“We are here, I can assure you, my good father and dear mother, in a miserable country, completely different from what one imagines in France (…) Not at all wanting to be pessimistic, one is forced to recognise that it goes wrong. Between them, the emperor and the empress make mistakes as if vying with each other and one hears words that may be translated and summarised in one only: ‘leave!’ Every day, they lose in consideration. I was going to say prestige, but it is a long time since they had any left and that surprises me not at all (…). They have no wish and no understanding except for childish things, for regulating the style of the breeches and the dress one wears at court. The only functionary that is very occupied, and really very seriously, is the master of ceremonies. Everything that touches on etiquette is of an unequalled importance and regulated, most of the time, by the emperor and the empress themselves. On top of that, he makes a fuss about little trifles that vexes and irritates the feelings by throwing a certain ridicule on those who commit them. Certainly, everything is not lost, but there is a lot to do if one wants to regain the ground lost.” The Comte de Béarn is not the only one to speak such harsh words.

Mexico - the French Intervention and the 2nd Empire, 1862-1867
To raise the spirits, the sovereigns decide to make a big thing of Independence day, 15 September. A promenade in the capital on a carpet of flowers, followed by a Te Deum in the cathedral, a grand ceremony on the Plaza Mayor, and a ball, the most brilliant since their arrival in Mexico. It is a complete failure. On their “Champs Elysees” from Chapultepec to the city only a handful of people could be bothered to come and watch the imperial coach pass by. When they arrive at the vast and almost empty Plaza Mayor, small separate groups, under the windows of the palace and in the shadow of the cathedral, start crying “Death to the Emperor! Death to Carlotta! Death to the French!”.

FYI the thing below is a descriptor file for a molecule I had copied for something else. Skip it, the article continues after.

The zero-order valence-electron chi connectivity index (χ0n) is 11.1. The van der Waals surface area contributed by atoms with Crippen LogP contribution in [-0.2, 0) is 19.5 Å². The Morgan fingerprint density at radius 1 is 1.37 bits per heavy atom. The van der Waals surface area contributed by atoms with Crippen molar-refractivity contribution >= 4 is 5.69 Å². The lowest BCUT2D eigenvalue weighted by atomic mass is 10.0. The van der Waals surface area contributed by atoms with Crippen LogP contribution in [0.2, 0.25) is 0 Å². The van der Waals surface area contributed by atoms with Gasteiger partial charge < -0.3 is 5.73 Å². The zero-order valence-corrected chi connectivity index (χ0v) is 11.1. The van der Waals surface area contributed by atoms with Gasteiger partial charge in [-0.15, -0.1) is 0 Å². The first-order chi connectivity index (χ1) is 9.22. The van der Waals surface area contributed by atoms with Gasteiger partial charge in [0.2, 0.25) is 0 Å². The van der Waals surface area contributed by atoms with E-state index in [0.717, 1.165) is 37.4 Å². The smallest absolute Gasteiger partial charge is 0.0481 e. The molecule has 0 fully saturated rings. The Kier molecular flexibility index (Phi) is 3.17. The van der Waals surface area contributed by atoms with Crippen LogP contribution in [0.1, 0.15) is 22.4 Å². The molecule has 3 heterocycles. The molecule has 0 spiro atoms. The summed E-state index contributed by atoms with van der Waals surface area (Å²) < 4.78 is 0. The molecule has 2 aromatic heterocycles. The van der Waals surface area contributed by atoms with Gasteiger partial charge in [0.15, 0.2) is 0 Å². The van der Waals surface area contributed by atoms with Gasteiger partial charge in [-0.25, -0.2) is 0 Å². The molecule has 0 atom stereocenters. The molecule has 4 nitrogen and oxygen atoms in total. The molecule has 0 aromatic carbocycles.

That evening, in a magnificent robe set with precious stones, the Empress presides over the ball. Without a smile. She probably didn’t hear it, but she must certainly have guessed what was whispered: “What an insolence, what a clumsiness, above all. I bet that tomorrow, the courier leaving for Europe will be laden with acrid remarks on the inconsiderate sovereigns that parade about while people die at the foot of their palace”..

Mexico - the French Intervention and the 2nd Empire, 1862-1867And the day holds yet another surprise for the sorely tried Empress. With his taste for the symbolic, and regardless of his wife’s feelings about the matter, Maximilian has chosen independence day to sign the adoption papers of two grandsons of the liberator and first emperor of Mexico: the 2-year old Augustín and the 15-year old Salvador de Iturbide. The first one to be raised in Chapultepec to be the heir to his throne, the second one assumedly to be kept in reserve.

If the Emperor expects to regain the enthusiasm of his people by linking his name to that of the freedom fighter and establish a “Mexican” dynasty, he is wrong again. But the American newspapers are happy to inform their readers of yet another crime of the Austrian usurper: kidnapping. Poor Maximilian simply can do no good.

©2010, M.S.F. Wick